Closing A Company By Striking Off
Before a company is closed off, a move that is officially recognised as “struck off” relative to its inclusion in the list of Singapore-registered businesses, it has to meet certain criteria that will justify the said decision to close down. A company applies for striking off from the Accounting and Corporate Regulatory Authority (ACRA), the same government entity it has applied for business registration.
The following criteria must be fulfilled before a company can apply for striking off. Do note that every single one of them must have been fulfilled, otherwise the ACRA cannot grant applications for closing down, or will require further requirements to be submitted.
First criterion: The company has already stopped trading, or else has never conducted business since the date of its incorporation. Companies may have a host of reasons for stopping trading, but bankruptcy is a common one.
Second criterion: The company must have no outstanding tax obligations with the Inland Revenue Authority of Singapore (IRAS). Before being officially struck off, companies must fulfill all their payable obligations. Further delays may also cause additional penalties. Likewise, the third criterion stipulates that the company must pay off all its outstanding financial obligations to other government departments.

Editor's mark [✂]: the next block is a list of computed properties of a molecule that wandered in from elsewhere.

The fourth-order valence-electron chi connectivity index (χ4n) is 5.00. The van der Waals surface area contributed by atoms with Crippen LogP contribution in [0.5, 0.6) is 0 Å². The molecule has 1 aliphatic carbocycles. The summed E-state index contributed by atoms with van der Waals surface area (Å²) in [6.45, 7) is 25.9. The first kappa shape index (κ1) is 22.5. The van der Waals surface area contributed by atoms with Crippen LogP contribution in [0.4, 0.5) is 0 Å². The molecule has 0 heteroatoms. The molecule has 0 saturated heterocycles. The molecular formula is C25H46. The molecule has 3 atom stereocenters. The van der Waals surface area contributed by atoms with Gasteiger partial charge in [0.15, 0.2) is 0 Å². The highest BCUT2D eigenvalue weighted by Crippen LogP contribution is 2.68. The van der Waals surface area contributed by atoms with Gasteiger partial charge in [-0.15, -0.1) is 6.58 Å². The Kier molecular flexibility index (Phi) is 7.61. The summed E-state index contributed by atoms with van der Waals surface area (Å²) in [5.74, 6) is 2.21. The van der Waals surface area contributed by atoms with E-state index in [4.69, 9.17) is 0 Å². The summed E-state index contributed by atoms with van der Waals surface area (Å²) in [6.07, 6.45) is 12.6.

Fourth criterion: The company must bear no outstanding charges in its charge register. Those who have uncollected charges must aim to have them settled before applying for striking off.
Fifth criterion: The company must not be facing court proceedings, both in and out of Singapore.
Sixth criterion: The company must have no current or else contingent assets and liabilities.
Seventh criterion: The company must secure the written agreement of the majority of its shareholders in order to proceed.
In case a company has never started operations since the day it was incorporated, it will be required to submit a letter explaining its special circumstances through either the director or a company secretary. The letter must explain that the company has never started operations since incorporation; that it has no bank account (or if there is, the account will have been closed already). Finally, the company must not have previously held an Annual General Meeting (AGM).